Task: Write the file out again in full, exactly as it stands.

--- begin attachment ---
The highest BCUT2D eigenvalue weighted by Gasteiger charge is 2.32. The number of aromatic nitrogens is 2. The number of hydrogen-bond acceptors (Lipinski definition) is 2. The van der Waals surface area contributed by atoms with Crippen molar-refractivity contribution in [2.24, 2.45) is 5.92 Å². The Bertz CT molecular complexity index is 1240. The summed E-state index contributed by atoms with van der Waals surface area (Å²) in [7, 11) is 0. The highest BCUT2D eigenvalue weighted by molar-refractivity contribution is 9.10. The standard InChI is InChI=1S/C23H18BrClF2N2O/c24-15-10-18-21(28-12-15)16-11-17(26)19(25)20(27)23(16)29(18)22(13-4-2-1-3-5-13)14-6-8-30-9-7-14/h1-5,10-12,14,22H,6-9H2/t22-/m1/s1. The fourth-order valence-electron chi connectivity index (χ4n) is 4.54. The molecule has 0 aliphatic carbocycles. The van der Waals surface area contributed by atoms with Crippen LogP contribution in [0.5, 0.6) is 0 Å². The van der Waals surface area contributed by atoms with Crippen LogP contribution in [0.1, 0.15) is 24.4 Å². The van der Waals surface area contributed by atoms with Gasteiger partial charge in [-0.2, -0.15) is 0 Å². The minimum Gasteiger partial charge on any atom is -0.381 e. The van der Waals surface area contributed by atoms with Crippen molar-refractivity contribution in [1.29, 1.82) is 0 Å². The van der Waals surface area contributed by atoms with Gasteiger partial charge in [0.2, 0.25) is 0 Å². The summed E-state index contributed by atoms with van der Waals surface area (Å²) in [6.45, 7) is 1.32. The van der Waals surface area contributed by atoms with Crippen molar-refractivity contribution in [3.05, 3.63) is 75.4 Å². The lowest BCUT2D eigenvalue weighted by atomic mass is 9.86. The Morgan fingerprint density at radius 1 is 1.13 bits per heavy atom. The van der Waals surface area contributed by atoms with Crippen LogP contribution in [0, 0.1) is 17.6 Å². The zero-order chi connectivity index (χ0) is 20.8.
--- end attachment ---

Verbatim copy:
The highest BCUT2D eigenvalue weighted by Gasteiger charge is 2.32. The number of aromatic nitrogens is 2. The number of hydrogen-bond acceptors (Lipinski definition) is 2. The van der Waals surface area contributed by atoms with Crippen molar-refractivity contribution in [2.24, 2.45) is 5.92 Å². The Bertz CT molecular complexity index is 1240. The summed E-state index contributed by atoms with van der Waals surface area (Å²) in [7, 11) is 0. The highest BCUT2D eigenvalue weighted by molar-refractivity contribution is 9.10. The standard InChI is InChI=1S/C23H18BrClF2N2O/c24-15-10-18-21(28-12-15)16-11-17(26)19(25)20(27)23(16)29(18)22(13-4-2-1-3-5-13)14-6-8-30-9-7-14/h1-5,10-12,14,22H,6-9H2/t22-/m1/s1. The fourth-order valence-electron chi connectivity index (χ4n) is 4.54. The molecule has 0 aliphatic carbocycles. The van der Waals surface area contributed by atoms with Crippen LogP contribution in [0.5, 0.6) is 0 Å². The van der Waals surface area contributed by atoms with Crippen LogP contribution in [0.1, 0.15) is 24.4 Å². The van der Waals surface area contributed by atoms with Gasteiger partial charge in [-0.2, -0.15) is 0 Å². The minimum Gasteiger partial charge on any atom is -0.381 e. The van der Waals surface area contributed by atoms with Crippen molar-refractivity contribution in [1.29, 1.82) is 0 Å². The van der Waals surface area contributed by atoms with Gasteiger partial charge in [0.2, 0.25) is 0 Å². The summed E-state index contributed by atoms with van der Waals surface area (Å²) in [6.45, 7) is 1.32. The van der Waals surface area contributed by atoms with Crippen molar-refractivity contribution in [3.05, 3.63) is 75.4 Å². The lowest BCUT2D eigenvalue weighted by atomic mass is 9.86. The Morgan fingerprint density at radius 1 is 1.13 bits per heavy atom. The van der Waals surface area contributed by atoms with Crippen LogP contribution in [0, 0.1) is 17.6 Å². The zero-order chi connectivity index (χ0) is 20.8.